A latecomer, chick heads out into world
Officials said 18 pairs of peregrine falcons attempted nests in Ohio.
By NANCY TULLIS
VINDICATOR STAFF WRITER
YOUNGSTOWN -- The lone surviving peregrine falcon chick here has left the nest successfully, the last chick tracked by state wildlife officials to do so.
Dave Scott, peregrine falcon project coordinator for the Division of Wildlife of the Ohio Department of Natural Resources, said the chick is the offspring of a late-nesting pair of peregrine falcons who made a home in the city.
He said the pair had first nested unsuccessfully, so the second nest attempt was late in the nesting season.
Scott said 2006 was a very successful year for falcons nesting in Ohio. The birds pair off in early February to begin establishing a nest, he said.
Scott said the falcons eat other birds such as pigeons and sparrows. If they are in an urban area with plenty of food and can find shelter from the weather, they don't migrate far, he said.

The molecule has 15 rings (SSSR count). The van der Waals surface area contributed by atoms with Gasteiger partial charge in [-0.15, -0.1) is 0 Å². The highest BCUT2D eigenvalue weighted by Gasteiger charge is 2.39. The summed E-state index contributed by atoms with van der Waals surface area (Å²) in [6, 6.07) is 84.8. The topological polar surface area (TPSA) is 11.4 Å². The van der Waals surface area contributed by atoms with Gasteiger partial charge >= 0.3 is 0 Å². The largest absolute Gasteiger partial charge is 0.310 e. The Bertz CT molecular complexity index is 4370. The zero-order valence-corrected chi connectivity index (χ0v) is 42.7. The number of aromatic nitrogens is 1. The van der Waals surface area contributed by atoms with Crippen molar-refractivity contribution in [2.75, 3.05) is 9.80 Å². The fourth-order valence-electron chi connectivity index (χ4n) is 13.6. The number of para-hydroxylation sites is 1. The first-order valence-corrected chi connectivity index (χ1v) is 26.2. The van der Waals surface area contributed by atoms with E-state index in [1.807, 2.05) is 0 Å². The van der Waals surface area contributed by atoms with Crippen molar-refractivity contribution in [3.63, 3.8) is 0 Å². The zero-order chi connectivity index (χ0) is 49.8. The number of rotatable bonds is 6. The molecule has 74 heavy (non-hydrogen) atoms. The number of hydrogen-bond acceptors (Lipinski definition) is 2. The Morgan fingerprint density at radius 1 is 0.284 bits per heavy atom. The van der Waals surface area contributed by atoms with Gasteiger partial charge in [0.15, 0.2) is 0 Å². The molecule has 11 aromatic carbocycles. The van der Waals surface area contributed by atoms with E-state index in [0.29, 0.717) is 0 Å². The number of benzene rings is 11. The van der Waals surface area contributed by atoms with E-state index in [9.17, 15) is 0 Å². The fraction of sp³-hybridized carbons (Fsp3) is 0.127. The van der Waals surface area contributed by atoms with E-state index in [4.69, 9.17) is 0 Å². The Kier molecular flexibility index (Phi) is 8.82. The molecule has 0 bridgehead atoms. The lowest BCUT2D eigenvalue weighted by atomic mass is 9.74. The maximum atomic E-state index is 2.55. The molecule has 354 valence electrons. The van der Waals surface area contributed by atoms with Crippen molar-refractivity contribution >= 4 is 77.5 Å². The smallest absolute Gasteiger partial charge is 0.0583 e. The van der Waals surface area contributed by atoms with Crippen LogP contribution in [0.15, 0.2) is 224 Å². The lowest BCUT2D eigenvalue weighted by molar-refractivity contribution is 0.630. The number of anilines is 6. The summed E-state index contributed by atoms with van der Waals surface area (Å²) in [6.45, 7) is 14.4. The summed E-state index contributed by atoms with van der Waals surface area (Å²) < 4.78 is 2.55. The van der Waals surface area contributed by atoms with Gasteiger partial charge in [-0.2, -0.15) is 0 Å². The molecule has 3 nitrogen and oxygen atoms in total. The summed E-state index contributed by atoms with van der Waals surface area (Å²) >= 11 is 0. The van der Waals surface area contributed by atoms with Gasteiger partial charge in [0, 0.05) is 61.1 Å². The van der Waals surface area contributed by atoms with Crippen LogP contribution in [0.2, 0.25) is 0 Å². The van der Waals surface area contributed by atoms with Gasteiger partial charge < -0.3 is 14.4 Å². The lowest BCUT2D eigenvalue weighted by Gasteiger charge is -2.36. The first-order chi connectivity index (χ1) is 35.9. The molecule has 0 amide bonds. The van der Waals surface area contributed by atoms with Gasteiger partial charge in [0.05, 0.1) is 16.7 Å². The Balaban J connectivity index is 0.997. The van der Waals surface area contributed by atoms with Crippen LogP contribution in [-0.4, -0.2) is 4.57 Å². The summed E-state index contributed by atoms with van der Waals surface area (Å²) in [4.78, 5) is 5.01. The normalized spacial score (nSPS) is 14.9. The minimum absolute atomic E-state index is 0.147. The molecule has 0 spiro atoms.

Chicks leave the nest at about 6 weeks and wildlife officials attempt to band them at 3 weeks, Scott said.
In 2006 district staff identified 20 pairs around the state, including a new pair on the Interstate 480 Bridge in southern Cuyahoga County. There were 18 territorial pairs nested. Pairs in Lorain and at the I-480 Bridge were not known to have nested this year.
There were 19 nesting attempts made by these 18 pairs, and the first nest by the Youngstown pair failed. The 18 successful nests fledged 60 chicks. In 2005, 18 successful nests fledged 57 chicks.
Officials estimate about 72 eggs were produced in 2006. There were 63 eggs that hatched, and 61 chicks lived to 3 weeks and were banded.
Scott said 60 chicks fledged successfully with two in rehabilitation and four known dead.
He said wildlife experts with ODNR began reintroducing peregrine falcons into Ohio in 1989.
Scott said Ohio's peregrine falcon management program is funded by donations to the Endangered Species and Wildlife Diversity Fund and sales of the cardinal Ohio license plates.
Additional funding is provided through matching funds from the United States Fish and Wildlife Service state wildlife grants program that benefits species of greatest conservation need.